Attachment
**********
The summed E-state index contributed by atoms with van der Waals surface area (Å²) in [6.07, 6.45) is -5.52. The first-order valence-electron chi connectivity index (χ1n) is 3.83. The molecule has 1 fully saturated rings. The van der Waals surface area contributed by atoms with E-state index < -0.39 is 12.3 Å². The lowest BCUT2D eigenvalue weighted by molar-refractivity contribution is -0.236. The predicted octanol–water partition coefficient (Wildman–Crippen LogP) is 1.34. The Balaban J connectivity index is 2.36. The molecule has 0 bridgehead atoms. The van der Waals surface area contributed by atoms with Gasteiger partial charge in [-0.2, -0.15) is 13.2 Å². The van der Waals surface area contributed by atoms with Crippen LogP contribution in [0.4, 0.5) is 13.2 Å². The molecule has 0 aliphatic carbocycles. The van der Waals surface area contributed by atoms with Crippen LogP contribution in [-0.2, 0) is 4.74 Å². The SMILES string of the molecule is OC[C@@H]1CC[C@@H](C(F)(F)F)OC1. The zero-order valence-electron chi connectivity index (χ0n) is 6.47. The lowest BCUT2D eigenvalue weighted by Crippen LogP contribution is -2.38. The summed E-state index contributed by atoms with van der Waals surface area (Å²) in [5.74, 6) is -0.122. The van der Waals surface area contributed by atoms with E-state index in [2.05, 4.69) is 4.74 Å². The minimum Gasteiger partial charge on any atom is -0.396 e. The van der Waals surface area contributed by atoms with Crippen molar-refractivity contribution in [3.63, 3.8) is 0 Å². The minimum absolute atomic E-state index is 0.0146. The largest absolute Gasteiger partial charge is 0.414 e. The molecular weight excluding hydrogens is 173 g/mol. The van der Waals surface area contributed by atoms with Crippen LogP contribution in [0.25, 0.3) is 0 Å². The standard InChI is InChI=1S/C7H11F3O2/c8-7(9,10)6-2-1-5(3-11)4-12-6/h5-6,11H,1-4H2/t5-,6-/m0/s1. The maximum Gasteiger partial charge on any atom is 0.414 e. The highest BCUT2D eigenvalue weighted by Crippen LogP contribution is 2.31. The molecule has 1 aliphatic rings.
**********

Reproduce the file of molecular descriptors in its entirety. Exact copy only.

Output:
The summed E-state index contributed by atoms with van der Waals surface area (Å²) in [6.07, 6.45) is -5.52. The first-order valence-electron chi connectivity index (χ1n) is 3.83. The molecule has 1 fully saturated rings. The van der Waals surface area contributed by atoms with E-state index < -0.39 is 12.3 Å². The lowest BCUT2D eigenvalue weighted by molar-refractivity contribution is -0.236. The predicted octanol–water partition coefficient (Wildman–Crippen LogP) is 1.34. The Balaban J connectivity index is 2.36. The molecule has 0 bridgehead atoms. The van der Waals surface area contributed by atoms with Gasteiger partial charge in [-0.2, -0.15) is 13.2 Å². The van der Waals surface area contributed by atoms with Crippen LogP contribution in [0.4, 0.5) is 13.2 Å². The molecule has 0 aliphatic carbocycles. The van der Waals surface area contributed by atoms with Crippen LogP contribution in [-0.2, 0) is 4.74 Å². The SMILES string of the molecule is OC[C@@H]1CC[C@@H](C(F)(F)F)OC1. The zero-order valence-electron chi connectivity index (χ0n) is 6.47. The lowest BCUT2D eigenvalue weighted by Crippen LogP contribution is -2.38. The summed E-state index contributed by atoms with van der Waals surface area (Å²) in [5.74, 6) is -0.122. The van der Waals surface area contributed by atoms with E-state index in [2.05, 4.69) is 4.74 Å². The minimum Gasteiger partial charge on any atom is -0.396 e. The van der Waals surface area contributed by atoms with Crippen molar-refractivity contribution in [3.63, 3.8) is 0 Å². The minimum absolute atomic E-state index is 0.0146. The largest absolute Gasteiger partial charge is 0.414 e. The molecular weight excluding hydrogens is 173 g/mol. The van der Waals surface area contributed by atoms with Crippen LogP contribution in [0.25, 0.3) is 0 Å². The standard InChI is InChI=1S/C7H11F3O2/c8-7(9,10)6-2-1-5(3-11)4-12-6/h5-6,11H,1-4H2/t5-,6-/m0/s1. The maximum Gasteiger partial charge on any atom is 0.414 e. The highest BCUT2D eigenvalue weighted by Crippen LogP contribution is 2.31. The molecule has 1 aliphatic rings.